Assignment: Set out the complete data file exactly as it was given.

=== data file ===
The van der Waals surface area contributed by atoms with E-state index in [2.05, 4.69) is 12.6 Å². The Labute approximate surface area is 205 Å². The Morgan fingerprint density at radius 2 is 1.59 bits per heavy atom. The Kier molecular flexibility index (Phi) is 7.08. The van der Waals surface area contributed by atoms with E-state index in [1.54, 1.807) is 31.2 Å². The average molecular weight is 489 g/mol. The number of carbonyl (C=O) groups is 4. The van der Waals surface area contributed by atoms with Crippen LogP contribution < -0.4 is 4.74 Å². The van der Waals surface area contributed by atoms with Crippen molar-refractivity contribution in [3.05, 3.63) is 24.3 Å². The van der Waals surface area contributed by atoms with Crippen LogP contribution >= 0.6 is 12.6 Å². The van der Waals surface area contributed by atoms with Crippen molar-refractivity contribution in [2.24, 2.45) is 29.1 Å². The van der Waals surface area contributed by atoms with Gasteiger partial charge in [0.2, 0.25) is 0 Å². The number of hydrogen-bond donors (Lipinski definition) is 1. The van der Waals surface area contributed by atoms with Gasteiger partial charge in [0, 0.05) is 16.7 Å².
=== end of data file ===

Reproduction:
The van der Waals surface area contributed by atoms with E-state index in [2.05, 4.69) is 12.6 Å². The Labute approximate surface area is 205 Å². The Morgan fingerprint density at radius 2 is 1.59 bits per heavy atom. The Kier molecular flexibility index (Phi) is 7.08. The van der Waals surface area contributed by atoms with E-state index in [1.54, 1.807) is 31.2 Å². The average molecular weight is 489 g/mol. The number of carbonyl (C=O) groups is 4. The van der Waals surface area contributed by atoms with Crippen LogP contribution < -0.4 is 4.74 Å². The van der Waals surface area contributed by atoms with Crippen molar-refractivity contribution in [3.05, 3.63) is 24.3 Å². The van der Waals surface area contributed by atoms with Crippen LogP contribution >= 0.6 is 12.6 Å². The van der Waals surface area contributed by atoms with Crippen molar-refractivity contribution in [2.24, 2.45) is 29.1 Å². The van der Waals surface area contributed by atoms with Gasteiger partial charge in [0.2, 0.25) is 0 Å². The number of hydrogen-bond donors (Lipinski definition) is 1. The van der Waals surface area contributed by atoms with Gasteiger partial charge in [0, 0.05) is 16.7 Å².